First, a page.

A beach landing and occupation of a Portuguese peninsula played out in front of world leaders brought the curtain down on NATO’s biggest exercise in two decades.
Spread across around 1,000 miles of the Mediterranean and Atlantic, Exercise Trident Juncture involved 36,000 personnel – one in 12 of them from the UK – and 60 ships from 30 nations, including amphibious assault ships HMS Ocean and Bulwark.
Pictures: LA(Phots) JJ Massey and Des Wade, and NATO
ZULUS. About 100 of them.
The men of Zulu Company, 45 Commando, sweep ashore on to the peninsula of Troia, a dozen miles south of the capital of Portugal as the biggest NATO war games in 20 years reach their climax.
Spread across around 1,000 miles of the southwestern Mediterranean and eastern shores of the Atlantic, Exercise Trident Juncture sucked in around 36,000 personnel – one in 12 of them from the UK – 230 units and 60 ships from 30 nations over a five-week period.
Trident Juncture opened in Italy before shifting westwards through the Med, first to Spain and finally to Portugal, where the closing stages were witnessed by NATO Secretary General Jens Stoltenberg and UK Defence Secretary Michael Fallon.
HMS Bulwark leads part of the international task force – as seen from the Canadian frigate HCMS Halifax
They – and other VIPs – watched as landing craft from HMS Bulwark carried the commandos, normally based in Arbroath, on to the spit which reaches out into the estuary of the River Sado.
While the green berets were busy driving enemy forces off the narrow strip of land, Portuguese marines were fast roping from a helicopter on to a ship which they seized from pirates.
Following the action-packed beach display, VIPs transferred to the Royal Navy’s flagship HMS Ocean, for a sail past involving several international warships and submarines.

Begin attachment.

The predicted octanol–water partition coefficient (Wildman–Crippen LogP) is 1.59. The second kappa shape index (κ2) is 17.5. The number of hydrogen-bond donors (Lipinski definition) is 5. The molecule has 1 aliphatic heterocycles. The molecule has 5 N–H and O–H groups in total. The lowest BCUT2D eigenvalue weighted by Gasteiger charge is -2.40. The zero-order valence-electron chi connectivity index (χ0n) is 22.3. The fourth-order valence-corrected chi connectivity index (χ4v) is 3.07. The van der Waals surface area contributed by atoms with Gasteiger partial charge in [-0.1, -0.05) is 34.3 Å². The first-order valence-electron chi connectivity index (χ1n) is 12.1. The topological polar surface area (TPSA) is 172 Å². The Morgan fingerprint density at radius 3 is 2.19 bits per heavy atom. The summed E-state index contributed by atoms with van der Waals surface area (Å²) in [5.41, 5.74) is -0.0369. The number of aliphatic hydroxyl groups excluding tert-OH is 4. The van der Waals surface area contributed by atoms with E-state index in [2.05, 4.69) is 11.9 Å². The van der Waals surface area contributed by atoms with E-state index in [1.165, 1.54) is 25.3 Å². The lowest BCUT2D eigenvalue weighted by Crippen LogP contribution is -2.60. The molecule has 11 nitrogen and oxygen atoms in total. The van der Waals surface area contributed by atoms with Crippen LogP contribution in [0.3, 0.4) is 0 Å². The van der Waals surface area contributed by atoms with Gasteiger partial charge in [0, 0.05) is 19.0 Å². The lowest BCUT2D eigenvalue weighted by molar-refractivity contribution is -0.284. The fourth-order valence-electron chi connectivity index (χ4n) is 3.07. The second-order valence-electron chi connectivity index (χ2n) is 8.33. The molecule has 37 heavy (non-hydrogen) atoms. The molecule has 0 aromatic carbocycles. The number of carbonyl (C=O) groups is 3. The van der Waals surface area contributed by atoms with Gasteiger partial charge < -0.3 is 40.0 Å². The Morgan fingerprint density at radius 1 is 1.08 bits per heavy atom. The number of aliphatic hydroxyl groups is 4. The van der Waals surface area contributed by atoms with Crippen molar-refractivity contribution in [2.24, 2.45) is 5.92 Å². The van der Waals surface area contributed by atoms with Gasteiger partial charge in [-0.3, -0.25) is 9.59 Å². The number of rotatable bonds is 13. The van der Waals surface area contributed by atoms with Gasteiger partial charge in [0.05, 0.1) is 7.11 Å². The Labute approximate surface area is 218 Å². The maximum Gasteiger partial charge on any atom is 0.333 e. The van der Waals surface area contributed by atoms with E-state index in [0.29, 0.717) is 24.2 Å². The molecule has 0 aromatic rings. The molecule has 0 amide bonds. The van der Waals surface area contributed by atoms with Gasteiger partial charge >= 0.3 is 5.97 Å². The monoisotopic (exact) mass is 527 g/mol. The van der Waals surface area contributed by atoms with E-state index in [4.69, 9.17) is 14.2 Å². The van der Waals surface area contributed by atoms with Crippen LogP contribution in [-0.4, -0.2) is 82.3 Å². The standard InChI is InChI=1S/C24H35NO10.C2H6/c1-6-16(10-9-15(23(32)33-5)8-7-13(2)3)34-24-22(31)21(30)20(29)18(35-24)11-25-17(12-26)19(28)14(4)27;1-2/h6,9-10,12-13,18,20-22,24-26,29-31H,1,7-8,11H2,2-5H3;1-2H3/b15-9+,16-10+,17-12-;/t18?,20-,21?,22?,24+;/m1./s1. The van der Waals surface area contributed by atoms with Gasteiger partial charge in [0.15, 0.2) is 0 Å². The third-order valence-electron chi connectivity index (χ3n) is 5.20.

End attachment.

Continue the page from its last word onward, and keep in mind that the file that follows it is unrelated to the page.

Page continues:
Royal Marines Vikings come ashore at Troia
“We are just a small cog in a really big machine and on this exercise all the cogs have been working,” said Mne Si Alcroft.
“We don’t often get the chance to work with helicopters on standby, landing craft, the Navy, and other nations all sharing experience and tactics; so this has been great training for us.”
45 Commando comrade, mortarman Mne David Kielty, added: “This exercise has also shown us how easy it is to deploy anywhere in the world at a moment’s notice and that has been of vital importance to us.”
Zulu Company ride into battle in an LCVP from HMS Bulwark
Trident Juncture also tested the functions of NATO’s Very High Readiness Joint Task Force – or Spearhead Force – ahead of it becoming fully operational next year.
In charge of the maritime ‘arm’ of that force will be the RN’s Rear Admiral Tony Radakin and his staff, who also directed the naval element of this exercise.
“The scale and scope of this exercise involving forces on land, in the air and at sea has provided excellent training as I prepare to take command."
Ocean’s Commanding Officer Capt Steve Moorhouse agreed: “On the back of this exercise we have a greater understanding of the units we could operate with next year; that level of understanding and familiarity is hugely important, as should we be called upon then we know straight away what units, what ships, and which familiar faces will be operating, and where.”
His flight deck acted as the launchpad not just for Royal Navy Merlin and Wildcat battlefield helicopters – the latter on their first overseas deployment – but also Army Apache gunships and RAF Chinooks.
It’s the scope and variety of Trident Juncture which Royal Navy participants have particularly savoured.
“We’ve carried out training with submarines, silently tracked them and carried out some winching and load lifting throughout the exercise,” said LACMN Hannah Leask, who worked in the rear of a Merlin from 814 Naval Air Squadron, typically based at RNAS Culdrose.
“It’s been a busy time and it’s rare to be involved in such a large exercise like Trident Juncture but it’s been good and I wouldn’t mind doing more like it.”